Trusts – Understanding the Main Categories

We have all heard of trusts, and there are many different types. In this article we will discuss the primary categories of trusts that are used to organize and facilitate the transfer of your personal assets to your heirs, while at the same time arranging for the use of these assets during your lifetime.

If you are the person who is setting up the trust for your assets, you will be identified as the grantor or settler. (I know, you really wanted another title to go along with your name, right?) Your heirs will be called the beneficiaries of the trust, and you will identify a trustee to manage the trust, or to act as the owner. I personally find the term owner to be a little strange for the trustee, since they have a trust document that sets up rules of their actions that was created by the grantor, and they are obligated to act according to those rules. That term, though, does denote the separation between the grantor and the assets.

Revocable or Irrevocable Trusts

The first category differentiation would be Revocable vs. Irrevocable trusts. The primary difference is whether the terms of the trust can be revoked. In a revocable trust, which is also what we generally refer to as a “living trust” the grantor has the right to revoke/rescind, and then take back the assets that were placed into the trust. Many governmental jurisdictions would rule that this makes the grantor responsible for the income, taxes, and records for the trust. It is more vulnerable to creditors than the irrevocable trust, but it does provide a greater level of protection than a will, and comes with the advantages of being able to earn income from the trust during my lifetime, and knowing that the trust will be transferred or managed after my death in the way that I have set up the trust.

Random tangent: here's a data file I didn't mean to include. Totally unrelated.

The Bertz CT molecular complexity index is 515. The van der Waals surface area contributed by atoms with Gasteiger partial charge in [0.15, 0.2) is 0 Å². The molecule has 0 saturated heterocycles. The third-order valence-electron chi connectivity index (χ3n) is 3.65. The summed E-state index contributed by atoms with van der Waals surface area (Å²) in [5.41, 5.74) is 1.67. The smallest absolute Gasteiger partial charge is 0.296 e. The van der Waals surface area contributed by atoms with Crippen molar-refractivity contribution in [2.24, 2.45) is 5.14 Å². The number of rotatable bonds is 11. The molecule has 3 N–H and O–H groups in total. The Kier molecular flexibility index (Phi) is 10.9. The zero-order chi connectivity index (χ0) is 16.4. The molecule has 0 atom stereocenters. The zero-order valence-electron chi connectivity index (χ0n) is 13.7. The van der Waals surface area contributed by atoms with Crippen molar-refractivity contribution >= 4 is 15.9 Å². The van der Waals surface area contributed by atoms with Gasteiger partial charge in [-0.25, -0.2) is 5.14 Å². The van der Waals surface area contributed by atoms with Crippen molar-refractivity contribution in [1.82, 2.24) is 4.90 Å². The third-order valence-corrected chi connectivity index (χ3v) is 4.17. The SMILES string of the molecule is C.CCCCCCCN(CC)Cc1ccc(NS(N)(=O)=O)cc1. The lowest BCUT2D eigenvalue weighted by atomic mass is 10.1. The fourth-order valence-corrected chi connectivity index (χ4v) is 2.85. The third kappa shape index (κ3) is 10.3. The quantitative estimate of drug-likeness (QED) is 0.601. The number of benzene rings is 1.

Irrevocable trusts, obviously, then, cannot be rescinded, the trustee is responsible to carry out the instructions in the trust, and is classified as the owner. This literal and permanent transfer of the assets makes them less vulnerable to creditors. But bear in mind that the protection from creditors only begins once the trust has been completely set up, a person cannot dodge a filed lawsuit or claim by rushing to set up a trust.

Fixed or Discretionary Trusts

The other category of differentiation is the fixed vs. discretionary trust. A fixed trust is written with a clear set of instructions for distribution, including the when, and the how much. We have all watched movies where part of the premise is that a child must reach the age of 25, or some other age of “majority” upon which the assets of the trust will be distributed in whole.

A discretionary trust leaves the decisions of when and how much in the hands of the trustee, with some guidance usually written into the trust to assist them in making wise decisions regarding the distribution. A kind of subcategory of the Irrevocable and Discretionary trust type is called the “spendthrift” trust, which is designed to protect people who either cannot or will not manage money wisely from quickly bankrupting themselves.

Trusts are valuable for your protection as you plan for the future, but also for the benefit of your heirs, your beneficiaries. Of particular importance is the irreversible nature of some trusts. This is not like a will that you can tear up one day when you reconcile with one of your errant children, it can be permanent. We advocate working with professionals who can discuss with you in detail the options and the ramifications that come along with your decisions. Plan wisely, your future and that of your heirs are all at stake.


I from the Motley Fool website.


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